In addition to their annual support of the Fund for DePauw, the Lees made a CGA gift in 2015 to support future students on the campus. This not only changed but also redirected their lives. The gift, Bob notes, “not only provides a feeling of comfort financially, but also a feeling of warmth, knowing that we are helping DePauw.”

Bishop John L. Rabb ’66 and Sharon Freeman Rabb

John and Sharon RabbJohn and Sharon Rabb have spent their lifetimes working for the betterment of society, through both their careers and their volunteerism. Therefore, going above and beyond to assist DePauw has come naturally to them.

“We believe passionately that higher education should be of the highest caliber,” notes John, a Chicago native who majored in history at DePauw. This passion has led the couple to many years of volunteer work on behalf of DePauw, not to mention leadership-level giving and now, a planned gift in their estate as well.

Rabb, who retired as bishop suffragan in the Maryland Diocese of the Episcopal Church, has worn many hats as a DePauw alumnus. After helping form an alumni group in his former home city of Atlanta, Rabb was invited to serve on the Alumni Board. He went on to co-chair the Washington C. DePauw Society Executive Committee. Most recently he served on the Class of 1966 50th reunion steering committee, and helped raise funds for his class reunion gift of more than $405,000 for The Fund for DePauw, as well as more than $6.3 million in other giving over five years. Rabb credits this as his most fulfilling alumni role. “We exceeded our goal, and had fun doing it.”

The Rabbs’ eldest daughter, Alison Rabb Lazar, also decided to attend DePauw, graduating in 2000. During her time on campus, Sharon Rabb took part in the Parents Council, a role that complemented her life’s work as a consultant for non-profits and institutions of higher learning.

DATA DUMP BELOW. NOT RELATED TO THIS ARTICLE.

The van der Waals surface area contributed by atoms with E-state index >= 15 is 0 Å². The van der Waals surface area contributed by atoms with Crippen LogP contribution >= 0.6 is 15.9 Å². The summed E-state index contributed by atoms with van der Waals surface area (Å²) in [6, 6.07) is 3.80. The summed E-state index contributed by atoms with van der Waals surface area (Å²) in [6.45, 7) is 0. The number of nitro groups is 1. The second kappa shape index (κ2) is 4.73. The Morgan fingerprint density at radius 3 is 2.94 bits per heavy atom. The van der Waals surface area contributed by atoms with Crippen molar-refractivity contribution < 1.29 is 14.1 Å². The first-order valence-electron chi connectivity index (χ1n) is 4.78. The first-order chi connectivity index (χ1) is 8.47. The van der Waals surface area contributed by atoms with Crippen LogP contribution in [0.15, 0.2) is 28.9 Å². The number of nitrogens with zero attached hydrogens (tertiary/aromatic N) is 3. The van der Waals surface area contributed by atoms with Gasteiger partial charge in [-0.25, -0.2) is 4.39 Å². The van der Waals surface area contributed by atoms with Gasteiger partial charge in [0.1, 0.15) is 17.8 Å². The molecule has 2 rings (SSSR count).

In providing an estate gift designated toward scholarship assistance through The Fund for DePauw, the Rabbs will maintain their life legacy of giving of themselves for the benefit of others.

Frederick M. Green ’66 and Judy L. Green

Fred and Judy GreenFred Green’s experience at DePauw was similar to that of many students. He pledged Delta Chi, delivered food for the Double Decker, took part in a student production of West Side Story, and held a seat in the student government.

Also like many students, Green’s four years at DePauw made a lasting impact. “DePauw was an important part of my life,” he states. “It gave me an education that helped me succeed in life.” The mathematics major (who credits such faculty as Professor Emeritus John E. “Jack” Morrill for providing him with a quality education) went on to have a career in actuarial consulting. Green’s son Roger went on to graduate from DePauw in 1989, and his granddaughter Emily is in the Class of 2019.

In addition to loyal annual support of DePauw, the Greens have designated DePauw as the beneficiary of a generous Individual Retirement Account (IRA) gift for the future. Their IRA gift is directed toward the DePauw Endowment, but otherwise is unrestricted.

IRA gifts to DePauw, whether current gifts for those required to take an annual minimum distribution, or beneficiary designation gifts, are easy to implement, make good tax sense, and truly benefit DePauw students. Please contact the Office of Legacy and Estate Planning to find out more about IRA giving.

Bill and Lori Graham